Rainfall. Most areas have now received some rain May 30 and 31. However there has been a range across the region with rainfall amounts of 0.5-2.5 inches.
Frost: The topic of last week. May 23rd morning's temperatures reached as low -3 for over two hours in a few regions. -2 was a fairly common temperature across Central Ontario for over 3 hours. There are a few factors that determine the extent of damage caused by the frost that may explain why your neighbour got hit harder than you, or in some cases- you were the neighbour. Sandier and gravelly soils, with less moisture holding capacity cannot buffer that cold air as much. Muck soils especially are notorious for being the most impacted areas. Also fields with heavy residue tend to be hit harder. This is because the residue acts as a blanket and does not allow the soil radiation to heat the air. Topography- cold air settles because it is more dense than warm air, so while the tops of the fields may be fine, those lower areas could be hit. We have been through the troubled area last week and there has been some beans replanted. Soys can tolerate 2.5 Celsius for about 2 hours, anything over that and they will be killed if they are above ground significantly and the growing point gets frosted. If you planted soys that week or day, it should not impact their emergence. The corn may look browned and depressing in many areas but you will probably already be seeing new green tissue coming. Most of the corn, even the earliest plantings, still had the growing point below ground (4 leaf corn and under). There may be some thinning of the stands but overall the corn should bounce back.
Corn: Pre-emerge herbicides have been troublesome with the lack of rainfall at the beginning of the season. With this most recent rain that some areas got, the herbicide should activate. But it will not pull down the weeds that are past 2 leaf but it should keep any second flush at bay. Just a reminder we need to have all weed control done by 8 leaf corn and early fields are now at 6 leaf stage. The interns have been checking and are re-checking fields that may have escaped or were borderline so we will continue with that to ensure the fields are clean. We will be working through Nitrogen and tissue testing in corn over the next 10 days.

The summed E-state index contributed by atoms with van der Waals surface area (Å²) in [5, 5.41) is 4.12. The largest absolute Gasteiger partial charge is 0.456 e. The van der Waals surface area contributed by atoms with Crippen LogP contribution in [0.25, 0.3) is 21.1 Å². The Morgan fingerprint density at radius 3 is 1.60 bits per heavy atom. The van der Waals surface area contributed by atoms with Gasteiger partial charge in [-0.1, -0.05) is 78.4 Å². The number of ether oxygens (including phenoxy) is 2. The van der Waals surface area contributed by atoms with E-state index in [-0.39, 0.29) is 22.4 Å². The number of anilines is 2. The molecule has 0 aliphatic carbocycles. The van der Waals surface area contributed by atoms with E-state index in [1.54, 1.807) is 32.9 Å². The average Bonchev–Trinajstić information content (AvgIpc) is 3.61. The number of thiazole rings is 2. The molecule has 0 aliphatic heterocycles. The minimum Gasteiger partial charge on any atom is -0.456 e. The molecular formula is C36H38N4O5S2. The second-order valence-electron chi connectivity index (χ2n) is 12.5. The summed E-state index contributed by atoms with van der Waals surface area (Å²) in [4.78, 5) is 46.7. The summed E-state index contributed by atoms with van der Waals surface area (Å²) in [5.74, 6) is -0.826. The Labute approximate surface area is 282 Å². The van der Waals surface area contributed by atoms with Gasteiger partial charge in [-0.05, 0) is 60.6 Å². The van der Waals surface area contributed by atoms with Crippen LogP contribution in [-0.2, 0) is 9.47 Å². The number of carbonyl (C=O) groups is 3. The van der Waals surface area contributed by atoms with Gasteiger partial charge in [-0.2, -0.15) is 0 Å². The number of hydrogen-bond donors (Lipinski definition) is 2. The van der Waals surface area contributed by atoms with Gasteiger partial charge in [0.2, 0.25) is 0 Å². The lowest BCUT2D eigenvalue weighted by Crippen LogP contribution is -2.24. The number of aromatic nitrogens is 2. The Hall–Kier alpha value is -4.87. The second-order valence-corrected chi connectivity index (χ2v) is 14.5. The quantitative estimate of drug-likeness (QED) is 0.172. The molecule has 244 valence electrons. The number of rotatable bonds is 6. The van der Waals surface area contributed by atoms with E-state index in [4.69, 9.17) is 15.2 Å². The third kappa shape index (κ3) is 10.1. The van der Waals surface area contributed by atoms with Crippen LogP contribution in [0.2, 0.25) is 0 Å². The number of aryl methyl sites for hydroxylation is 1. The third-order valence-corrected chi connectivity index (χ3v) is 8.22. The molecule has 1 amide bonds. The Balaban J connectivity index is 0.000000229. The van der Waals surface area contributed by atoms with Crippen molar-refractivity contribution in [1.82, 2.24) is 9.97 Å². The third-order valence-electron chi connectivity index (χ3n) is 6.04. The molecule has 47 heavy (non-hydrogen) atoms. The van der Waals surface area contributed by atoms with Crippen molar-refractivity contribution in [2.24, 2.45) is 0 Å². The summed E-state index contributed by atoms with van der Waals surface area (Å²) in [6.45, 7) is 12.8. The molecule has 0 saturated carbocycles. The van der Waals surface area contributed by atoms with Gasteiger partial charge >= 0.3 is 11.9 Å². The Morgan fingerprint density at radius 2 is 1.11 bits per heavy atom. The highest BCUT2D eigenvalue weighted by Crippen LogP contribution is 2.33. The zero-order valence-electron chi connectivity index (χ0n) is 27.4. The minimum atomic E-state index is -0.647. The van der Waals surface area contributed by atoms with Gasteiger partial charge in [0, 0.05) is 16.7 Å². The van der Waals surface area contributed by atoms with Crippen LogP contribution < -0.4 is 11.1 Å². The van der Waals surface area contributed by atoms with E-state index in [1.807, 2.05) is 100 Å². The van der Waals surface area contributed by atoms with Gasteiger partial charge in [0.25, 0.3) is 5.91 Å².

Wheat: There is some concern about the wheat in areas with no rainfall. The plants are short and have been significantly stressed. It’s important to be objective when fields are in this state. There could still be significant benefit from a heading fungicide spray. We can help with those assessments. The flagleaf has been emerging in many areas last week! This means all nitrogen and weed control should be on the wheat. This also means heading fungicide timing is right around the corner and is expected to begin by Wednesday in the earliest fields. The interns will be completing second wheat walks this week, so watch for timing reports in your inbox to help gauge how far along your wheat is. We are seeing cereal leaf beetle pressure in many fields. The pest is lagging behind in terms of development relative to the wheat stage. Interns will provide some insight into what that pressure is for your fields. Many fields in the hotspot zone of south Simcoe will need an insecticide treatment for this pest.
Spring cereals: Lot's of spring cereals in the ground this year. The crop is off to a great start. Looks like the canopy has been too small for the most part to tank mix the first round of fungicide with the weed control so plan on a second pass 10-14 days later with just a fungicide. This fungicide application is very economical in protecting yield, so it is worth the trip through the field. No sign of rust to report locally as of yet.
Canola: this crop is moving along in a hurry. The cool nights recently have provided optimum growing conditions and fields are rapidly moving to full ground cover. Weed control is now urgent in many fields. Flea beetle pressure has been minimal and most fields have grown beyond a stage to be any concern now. Swede Midge traps are out in the canola around the region. So far to date only one field has registered a moderate number of midge. It was a high risk field and was expected. We will continue to update you regularly on the status of this pest.
Soybeans: emergence has been a challenge. Getting plants established into heavy corn residue is proving a challenge. Numerous replants due to only half emergence rates. Planters have been handling this residue and providing excellent emergence.
Drone: we have had our drone out for its maiden voyage. Our capabilities include HD video/pictures, mapping to quantify problem areas, and NDVI mapping. This tool is very useful to build zones to manage crops differently across a farm.